• it's too hot.

  • That's the case for Venus.

  • Here I have a picture that was taken by a spacecraft

  • that landed on Venus,

  • and the surface, although it's rocky and quite familiar to us

  • compared to Earth,

  • it's really too hot.

  • At the opposite end, if a planet is too far from the star,

  • it is too cold.

  • That's the case for Mars.

  • So, we need to look for planets

  • that are at the right distance from their star

  • and also of the right size.

  • So, one other thing,

  • you know, you might think, "Oh, this is really hard

  • because the planet has to be just right.

  • It only happened once in our solar system."

  • But when you look at the sky at night,

  • and here's a video that I took actually from Hawaii,

  • a dark place where you can see a lot of stars,

  • the first thing you notice is that there are a lot of stars.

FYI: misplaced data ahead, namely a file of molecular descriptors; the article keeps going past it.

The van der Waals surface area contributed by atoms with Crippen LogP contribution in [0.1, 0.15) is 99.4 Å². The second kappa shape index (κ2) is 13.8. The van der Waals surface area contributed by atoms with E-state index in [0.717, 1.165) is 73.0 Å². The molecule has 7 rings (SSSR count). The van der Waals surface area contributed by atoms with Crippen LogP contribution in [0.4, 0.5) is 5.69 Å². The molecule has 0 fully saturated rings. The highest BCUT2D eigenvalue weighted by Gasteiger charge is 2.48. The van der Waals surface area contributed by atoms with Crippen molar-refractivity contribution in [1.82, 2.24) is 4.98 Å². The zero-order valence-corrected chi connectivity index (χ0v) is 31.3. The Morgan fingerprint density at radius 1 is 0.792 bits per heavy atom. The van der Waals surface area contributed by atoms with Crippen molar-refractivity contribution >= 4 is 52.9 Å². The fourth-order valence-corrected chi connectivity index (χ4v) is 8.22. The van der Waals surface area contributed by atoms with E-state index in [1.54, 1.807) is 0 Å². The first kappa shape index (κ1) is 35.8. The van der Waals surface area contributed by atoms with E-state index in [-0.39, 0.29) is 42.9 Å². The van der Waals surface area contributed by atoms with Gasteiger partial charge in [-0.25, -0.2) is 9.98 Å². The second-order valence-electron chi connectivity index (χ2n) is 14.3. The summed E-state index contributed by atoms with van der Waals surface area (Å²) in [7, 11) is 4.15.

• So, the odds are in our favor,

  • even if a small fraction of the stars

  • have habitable planets.

  • There are a lot of stars.

  • On a moonless night, in a dark site,

  • if you count the stars in the sky

  • and you count five stars per second,

  • it would take you 15 minutes to count

  • all of the stars in the sky.

  • That is a tiny fraction of the stars in our galaxy.

  • If you count all the stars in our galaxy,

  • and you also count at five stars per second,

  • it would take you more than 1,000 years

  • to count all the stars in our galaxy.

  • And then, if you manage

  • to count the galaxies in the universe,

  • if you count five galaxies per second,

  • it would take you also more than 1,000 years

  • to count all of the galaxies in the universe.

  • So the numbers are just astronomical,

  • there's a lot of opportunities for exoplanets.

  • There has to be a large number of exoplanets

  • along which there are,

  • on which there could be life.

  • So this is very exciting.